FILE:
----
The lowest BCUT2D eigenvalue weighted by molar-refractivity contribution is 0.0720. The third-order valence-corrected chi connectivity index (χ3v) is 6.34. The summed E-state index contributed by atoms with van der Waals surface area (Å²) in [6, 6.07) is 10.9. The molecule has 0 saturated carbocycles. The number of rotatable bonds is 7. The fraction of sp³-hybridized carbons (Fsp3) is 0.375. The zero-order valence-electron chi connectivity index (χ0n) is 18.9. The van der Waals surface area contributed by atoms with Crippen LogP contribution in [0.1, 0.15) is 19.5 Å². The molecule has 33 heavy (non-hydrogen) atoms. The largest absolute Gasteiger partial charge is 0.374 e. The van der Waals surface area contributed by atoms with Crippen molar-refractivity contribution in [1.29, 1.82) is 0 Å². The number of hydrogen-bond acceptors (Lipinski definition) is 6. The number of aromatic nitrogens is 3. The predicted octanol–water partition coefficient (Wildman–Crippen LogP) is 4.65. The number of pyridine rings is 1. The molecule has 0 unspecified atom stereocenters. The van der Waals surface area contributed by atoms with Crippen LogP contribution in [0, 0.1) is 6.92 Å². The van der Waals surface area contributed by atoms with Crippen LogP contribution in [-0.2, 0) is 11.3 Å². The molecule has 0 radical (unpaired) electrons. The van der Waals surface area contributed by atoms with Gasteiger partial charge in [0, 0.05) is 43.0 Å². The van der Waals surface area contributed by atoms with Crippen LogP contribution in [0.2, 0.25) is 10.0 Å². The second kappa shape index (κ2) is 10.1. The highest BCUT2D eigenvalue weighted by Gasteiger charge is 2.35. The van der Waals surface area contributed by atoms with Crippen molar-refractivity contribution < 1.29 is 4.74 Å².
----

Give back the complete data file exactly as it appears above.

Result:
The lowest BCUT2D eigenvalue weighted by molar-refractivity contribution is 0.0720. The third-order valence-corrected chi connectivity index (χ3v) is 6.34. The summed E-state index contributed by atoms with van der Waals surface area (Å²) in [6, 6.07) is 10.9. The molecule has 0 saturated carbocycles. The number of rotatable bonds is 7. The fraction of sp³-hybridized carbons (Fsp3) is 0.375. The zero-order valence-electron chi connectivity index (χ0n) is 18.9. The van der Waals surface area contributed by atoms with Crippen LogP contribution in [0.1, 0.15) is 19.5 Å². The molecule has 33 heavy (non-hydrogen) atoms. The largest absolute Gasteiger partial charge is 0.374 e. The van der Waals surface area contributed by atoms with Crippen molar-refractivity contribution in [1.29, 1.82) is 0 Å². The number of hydrogen-bond acceptors (Lipinski definition) is 6. The number of aromatic nitrogens is 3. The predicted octanol–water partition coefficient (Wildman–Crippen LogP) is 4.65. The number of pyridine rings is 1. The molecule has 0 unspecified atom stereocenters. The van der Waals surface area contributed by atoms with Crippen LogP contribution in [0, 0.1) is 6.92 Å². The van der Waals surface area contributed by atoms with Crippen LogP contribution in [-0.2, 0) is 11.3 Å². The molecule has 0 radical (unpaired) electrons. The van der Waals surface area contributed by atoms with Gasteiger partial charge in [0, 0.05) is 43.0 Å². The van der Waals surface area contributed by atoms with Crippen LogP contribution in [0.2, 0.25) is 10.0 Å². The second kappa shape index (κ2) is 10.1. The highest BCUT2D eigenvalue weighted by Gasteiger charge is 2.35. The van der Waals surface area contributed by atoms with Crippen molar-refractivity contribution < 1.29 is 4.74 Å².